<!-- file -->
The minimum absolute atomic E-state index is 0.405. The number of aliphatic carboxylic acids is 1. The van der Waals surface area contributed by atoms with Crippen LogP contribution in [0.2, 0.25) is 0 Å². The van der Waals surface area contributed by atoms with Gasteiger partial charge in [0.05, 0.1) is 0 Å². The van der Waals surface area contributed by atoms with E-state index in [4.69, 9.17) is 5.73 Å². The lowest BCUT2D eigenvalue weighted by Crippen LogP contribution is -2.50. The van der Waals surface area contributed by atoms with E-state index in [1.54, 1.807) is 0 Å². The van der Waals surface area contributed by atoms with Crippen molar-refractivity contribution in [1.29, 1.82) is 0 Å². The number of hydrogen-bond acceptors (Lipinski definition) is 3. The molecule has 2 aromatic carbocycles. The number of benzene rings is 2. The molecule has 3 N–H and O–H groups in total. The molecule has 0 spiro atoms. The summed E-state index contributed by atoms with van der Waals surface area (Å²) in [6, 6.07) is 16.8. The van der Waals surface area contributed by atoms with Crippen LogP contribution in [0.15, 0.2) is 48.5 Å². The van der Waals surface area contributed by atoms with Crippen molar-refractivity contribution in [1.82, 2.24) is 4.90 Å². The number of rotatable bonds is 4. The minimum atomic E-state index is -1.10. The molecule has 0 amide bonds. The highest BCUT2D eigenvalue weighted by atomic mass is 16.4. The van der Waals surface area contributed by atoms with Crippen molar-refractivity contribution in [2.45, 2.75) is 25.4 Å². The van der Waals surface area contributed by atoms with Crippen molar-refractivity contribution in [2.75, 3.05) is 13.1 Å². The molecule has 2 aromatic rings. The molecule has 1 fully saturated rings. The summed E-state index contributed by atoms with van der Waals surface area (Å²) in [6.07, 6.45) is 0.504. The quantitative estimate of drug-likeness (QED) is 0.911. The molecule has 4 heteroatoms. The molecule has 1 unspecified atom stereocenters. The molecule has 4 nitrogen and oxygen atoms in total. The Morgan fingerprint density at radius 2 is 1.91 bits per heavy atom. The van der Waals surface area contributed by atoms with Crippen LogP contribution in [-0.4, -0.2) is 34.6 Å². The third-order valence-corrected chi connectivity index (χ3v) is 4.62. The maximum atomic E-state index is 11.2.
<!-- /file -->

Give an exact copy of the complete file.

The minimum absolute atomic E-state index is 0.405. The number of aliphatic carboxylic acids is 1. The van der Waals surface area contributed by atoms with Crippen LogP contribution in [0.2, 0.25) is 0 Å². The van der Waals surface area contributed by atoms with Gasteiger partial charge in [0.05, 0.1) is 0 Å². The van der Waals surface area contributed by atoms with E-state index in [4.69, 9.17) is 5.73 Å². The lowest BCUT2D eigenvalue weighted by Crippen LogP contribution is -2.50. The van der Waals surface area contributed by atoms with E-state index in [1.54, 1.807) is 0 Å². The van der Waals surface area contributed by atoms with Crippen molar-refractivity contribution in [1.29, 1.82) is 0 Å². The number of hydrogen-bond acceptors (Lipinski definition) is 3. The molecule has 2 aromatic carbocycles. The number of benzene rings is 2. The molecule has 3 N–H and O–H groups in total. The molecule has 0 spiro atoms. The summed E-state index contributed by atoms with van der Waals surface area (Å²) in [6, 6.07) is 16.8. The van der Waals surface area contributed by atoms with Crippen LogP contribution in [0.15, 0.2) is 48.5 Å². The van der Waals surface area contributed by atoms with Crippen molar-refractivity contribution in [1.82, 2.24) is 4.90 Å². The number of rotatable bonds is 4. The minimum atomic E-state index is -1.10. The molecule has 0 amide bonds. The highest BCUT2D eigenvalue weighted by atomic mass is 16.4. The van der Waals surface area contributed by atoms with Crippen molar-refractivity contribution in [2.45, 2.75) is 25.4 Å². The van der Waals surface area contributed by atoms with Crippen molar-refractivity contribution in [2.75, 3.05) is 13.1 Å². The molecule has 2 aromatic rings. The molecule has 1 fully saturated rings. The summed E-state index contributed by atoms with van der Waals surface area (Å²) in [6.07, 6.45) is 0.504. The quantitative estimate of drug-likeness (QED) is 0.911. The molecule has 4 heteroatoms. The molecule has 1 unspecified atom stereocenters. The molecule has 4 nitrogen and oxygen atoms in total. The Morgan fingerprint density at radius 2 is 1.91 bits per heavy atom. The van der Waals surface area contributed by atoms with Crippen LogP contribution in [-0.4, -0.2) is 34.6 Å². The third-order valence-corrected chi connectivity index (χ3v) is 4.62. The maximum atomic E-state index is 11.2.